Linda: The crisis, which to me felt like a “near death experience” of our marriage forced us both to learn some new ways of relating. Fast. It was that or else we were finished. Fortunately the core of our connection hadn’t yet been destroyed; otherwise I have no doubt that we would have taken the same route that many of our friends took when things had gone too far. But then the really hard work began: freeing ourselves from our deeply entrenched behavioral and attitudinal patterns that had been in place for most of our lives and have been reinforced by our friends, family and culture. It was probably one of the most difficult things that we had to do in order to cool the fires of conflict.  

For most of us, this process takes a lot more than we think it should: more time, more effort, and especially, more patience. It’s so easy to blame our partner when, despite our best efforts, the same old reactions keep getting triggered again and again and again. Probably the most important thing that either of us learned in this process is to have compassion for each other and ourselves in the process of trying to free ourselves from these patterns that are so deeply entrenched. Essentially, our work had to do with learning to develop what we refer to as responsible self-care (something that our parents would have called “being selfish”). We each had to learn to accept the validity of our own needs and wants as well accepting responsibility for getting them met legitimately and directly.

Charlie: In this process we came to see that it was our wounds themselves that were to become the source of much of the growth and healing that Linda and I would experience together. These wounds included emotional injuries from our early past and original families and previous relationships as well as the many painful wounds that we inflicted upon each other during the years that we were groping blindly towards some means of trying to keep our marriage intact. We were each steeped in the dysfunctional gender expectations of the fifties and early sixties that we all called “normal” back then. Brought up on The Donna Reed Show, Leave it to Beaver and Father Knows Best, both Linda and I “knew” what it was to be a strong, all-knowing, successful, take charge man, and a good, supportive, all-loving, self-sacrificing, emotional woman. There was a great discrepancy between the image that we each projected outwardly to the world and our inner experience and this disconnect was a source of pain to both of us.  The problem wasn’t just that we were failing to meet society’s expectations, but that we were trying so hard to pretend that we were fulfilling them.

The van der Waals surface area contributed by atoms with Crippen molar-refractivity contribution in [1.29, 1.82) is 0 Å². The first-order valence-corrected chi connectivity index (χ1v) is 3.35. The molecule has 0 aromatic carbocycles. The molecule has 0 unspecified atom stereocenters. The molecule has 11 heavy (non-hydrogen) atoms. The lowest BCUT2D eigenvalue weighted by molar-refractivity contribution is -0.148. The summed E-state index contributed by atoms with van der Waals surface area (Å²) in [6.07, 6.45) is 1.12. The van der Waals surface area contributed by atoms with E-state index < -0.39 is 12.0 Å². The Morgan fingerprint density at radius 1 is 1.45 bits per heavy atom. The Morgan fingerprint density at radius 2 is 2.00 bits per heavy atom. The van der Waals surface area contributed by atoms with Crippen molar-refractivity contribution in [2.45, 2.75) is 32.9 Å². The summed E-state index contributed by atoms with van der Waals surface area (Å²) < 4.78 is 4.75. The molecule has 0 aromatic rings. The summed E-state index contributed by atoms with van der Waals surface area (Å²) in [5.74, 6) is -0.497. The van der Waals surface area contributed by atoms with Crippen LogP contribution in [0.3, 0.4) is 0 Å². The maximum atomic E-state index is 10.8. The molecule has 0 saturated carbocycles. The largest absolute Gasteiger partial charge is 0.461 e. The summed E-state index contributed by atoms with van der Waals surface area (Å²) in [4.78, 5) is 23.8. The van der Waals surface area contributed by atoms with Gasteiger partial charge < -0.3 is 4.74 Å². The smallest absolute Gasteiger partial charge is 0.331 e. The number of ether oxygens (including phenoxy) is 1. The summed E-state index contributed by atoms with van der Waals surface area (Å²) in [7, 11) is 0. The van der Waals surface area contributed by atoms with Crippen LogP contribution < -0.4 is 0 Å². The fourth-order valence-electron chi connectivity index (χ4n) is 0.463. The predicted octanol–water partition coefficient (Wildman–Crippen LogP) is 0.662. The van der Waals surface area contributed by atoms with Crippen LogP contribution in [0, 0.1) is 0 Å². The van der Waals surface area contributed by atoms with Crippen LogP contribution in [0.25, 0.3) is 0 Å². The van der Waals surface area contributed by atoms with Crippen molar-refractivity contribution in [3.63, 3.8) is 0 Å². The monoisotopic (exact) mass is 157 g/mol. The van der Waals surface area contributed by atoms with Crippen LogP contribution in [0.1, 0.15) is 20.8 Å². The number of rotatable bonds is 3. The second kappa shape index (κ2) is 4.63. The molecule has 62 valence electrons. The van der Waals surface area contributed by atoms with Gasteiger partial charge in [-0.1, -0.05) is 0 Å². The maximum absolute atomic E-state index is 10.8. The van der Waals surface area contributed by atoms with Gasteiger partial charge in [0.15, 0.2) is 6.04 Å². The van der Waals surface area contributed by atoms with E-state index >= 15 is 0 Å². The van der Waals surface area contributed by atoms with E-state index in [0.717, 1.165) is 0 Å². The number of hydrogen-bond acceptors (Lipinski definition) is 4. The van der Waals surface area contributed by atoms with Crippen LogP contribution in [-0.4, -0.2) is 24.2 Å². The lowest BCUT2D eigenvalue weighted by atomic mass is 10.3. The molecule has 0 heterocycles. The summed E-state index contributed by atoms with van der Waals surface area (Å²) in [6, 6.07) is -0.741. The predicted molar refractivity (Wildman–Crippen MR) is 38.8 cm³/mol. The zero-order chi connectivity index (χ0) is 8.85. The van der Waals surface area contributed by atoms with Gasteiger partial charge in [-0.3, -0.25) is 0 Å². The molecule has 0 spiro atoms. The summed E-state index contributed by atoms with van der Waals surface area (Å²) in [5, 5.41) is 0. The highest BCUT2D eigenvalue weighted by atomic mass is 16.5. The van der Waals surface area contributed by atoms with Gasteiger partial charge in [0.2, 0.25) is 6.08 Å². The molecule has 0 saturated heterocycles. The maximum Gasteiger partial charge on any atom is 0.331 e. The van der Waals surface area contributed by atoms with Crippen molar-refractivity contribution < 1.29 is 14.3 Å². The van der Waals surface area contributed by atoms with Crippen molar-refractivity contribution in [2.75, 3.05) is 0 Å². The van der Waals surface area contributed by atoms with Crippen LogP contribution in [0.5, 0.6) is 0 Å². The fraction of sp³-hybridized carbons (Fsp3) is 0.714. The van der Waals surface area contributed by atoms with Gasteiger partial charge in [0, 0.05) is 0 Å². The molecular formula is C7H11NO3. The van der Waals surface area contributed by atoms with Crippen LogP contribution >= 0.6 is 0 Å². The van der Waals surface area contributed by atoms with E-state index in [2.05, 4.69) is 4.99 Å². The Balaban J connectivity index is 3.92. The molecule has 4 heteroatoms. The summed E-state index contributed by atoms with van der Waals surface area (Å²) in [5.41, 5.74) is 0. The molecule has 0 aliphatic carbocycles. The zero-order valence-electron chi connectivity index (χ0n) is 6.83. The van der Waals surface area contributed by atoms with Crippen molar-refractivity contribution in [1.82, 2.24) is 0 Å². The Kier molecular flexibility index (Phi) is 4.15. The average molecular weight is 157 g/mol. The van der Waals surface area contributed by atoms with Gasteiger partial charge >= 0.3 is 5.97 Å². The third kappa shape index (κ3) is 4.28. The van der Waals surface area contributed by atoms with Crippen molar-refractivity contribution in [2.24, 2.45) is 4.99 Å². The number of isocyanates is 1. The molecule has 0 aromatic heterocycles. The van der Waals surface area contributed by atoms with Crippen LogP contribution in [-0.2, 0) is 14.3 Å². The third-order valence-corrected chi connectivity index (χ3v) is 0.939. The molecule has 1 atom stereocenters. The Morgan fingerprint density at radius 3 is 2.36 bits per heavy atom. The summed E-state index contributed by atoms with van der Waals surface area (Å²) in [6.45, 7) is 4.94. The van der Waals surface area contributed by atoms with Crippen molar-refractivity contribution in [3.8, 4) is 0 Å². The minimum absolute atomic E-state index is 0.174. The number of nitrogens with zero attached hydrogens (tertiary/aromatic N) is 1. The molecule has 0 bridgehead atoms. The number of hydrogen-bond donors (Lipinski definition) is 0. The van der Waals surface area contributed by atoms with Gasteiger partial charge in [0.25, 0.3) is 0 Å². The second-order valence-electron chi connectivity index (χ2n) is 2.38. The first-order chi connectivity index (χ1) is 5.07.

Linda: It seemed that most of our wounds were in the places that had gotten axed by society’s dictates of what was appropriate male and female behavior. We came to understand that the source of our distress did not originate in the other person, but rather was the result of playing out in our relationship our own inner struggle. That which we resist in the other is the part of ourselves that we have denied, seeking to assert itself. This is what is referred to as doing “shadow work”.
 
Charlie: Turbulence in relationship tends to be wildest when the disowned parts of ourselves can no longer be contained and despite our efforts to suppress them begin to emerge from within our inner dark recesses. This happens when we just can’t keep the pretense up any longer.  At these times our partner may become frightened and resistant as well. The inner conflict between the part of us that wants to emerge and the part that wants to remain hidden, expresses itself in an outer conflict between our partner and ourselves.